Therapie des Begehrens?

‹Carmen Buranum› 62, Constantinus Africanus und die Ästhetik der mittellateinischen Liebeslyrik


  • Frank Bezner


Carmen Buranum 62, Carmina Burana, Medieval Latin love lyric, literature and medicine, Constantinus Africanus, pneumatology and love lyric, poetology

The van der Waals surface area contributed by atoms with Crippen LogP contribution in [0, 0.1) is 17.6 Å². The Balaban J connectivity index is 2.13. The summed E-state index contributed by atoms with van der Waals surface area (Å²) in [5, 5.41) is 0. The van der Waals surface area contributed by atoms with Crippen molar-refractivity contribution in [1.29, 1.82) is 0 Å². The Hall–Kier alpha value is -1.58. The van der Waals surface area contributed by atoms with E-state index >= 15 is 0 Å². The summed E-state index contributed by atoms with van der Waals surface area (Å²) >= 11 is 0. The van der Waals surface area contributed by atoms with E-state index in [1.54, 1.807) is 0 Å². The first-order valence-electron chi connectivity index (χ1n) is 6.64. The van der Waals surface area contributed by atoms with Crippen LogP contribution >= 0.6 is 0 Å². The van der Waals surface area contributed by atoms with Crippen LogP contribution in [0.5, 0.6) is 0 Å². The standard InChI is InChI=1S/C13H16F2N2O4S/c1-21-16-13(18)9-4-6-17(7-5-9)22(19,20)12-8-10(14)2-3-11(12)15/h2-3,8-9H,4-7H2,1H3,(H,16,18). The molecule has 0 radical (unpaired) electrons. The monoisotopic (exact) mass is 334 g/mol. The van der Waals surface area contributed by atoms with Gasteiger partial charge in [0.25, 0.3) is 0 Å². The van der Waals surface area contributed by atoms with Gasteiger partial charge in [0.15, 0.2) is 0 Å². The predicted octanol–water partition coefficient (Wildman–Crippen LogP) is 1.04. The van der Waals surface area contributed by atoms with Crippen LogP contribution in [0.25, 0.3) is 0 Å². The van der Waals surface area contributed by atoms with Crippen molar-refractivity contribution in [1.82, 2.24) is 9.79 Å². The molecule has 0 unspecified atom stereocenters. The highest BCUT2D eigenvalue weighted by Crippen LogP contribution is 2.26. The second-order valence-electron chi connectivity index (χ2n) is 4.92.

Frank Bezner: Therapy of Desire? ‹Carmen Buranum› 62, Constantinus Africanus and the Aesthetics of Medieval Latin Love-Lyric. The main purpose of this article is to present a new reading of ‹Carmen Buranum› 62 ‹Dum Diane vitrea›, which has been called «the most celebrated of secular Latin lyrics» (Peter Dronke). At the core of this interpretation (which will review past and current scholarship on the poem) is the attempt to identify the overlooked ‹discursive background› against which it was written: the theory and therapy of desire epitomised by Constantinus Africanus in his influential medical treatises. As will be shown, this background sheds light on ‹Carmen Buranum› 62 in more than one respect: it helps solving some textual and linguistic problems (such as the ominous presence of Orpheus); it provides a systematic matrix for the integration of love and sleep, as well as clarifying the much-discussed physiological terminology in the poem; and it, finally – and surprisingly – contributes to what has so far been understood as the poem’s most original if not unique feature: the lyrical mood of the beginning stanzas with their suggestive impressionism and synaesthesia-driven blurring of the boundaries between sleep and wakefulness. At the same time, the poem, via its often-stated ruptures in tone and language, reacts against, and complicates, the idea of a therapy of desire, thus becoming the first specimen in the literary and aesthetic negotiation of medical knowledge, preparing the ground for the well-known poetics of physiology and imagery developed in later vernacular traditions.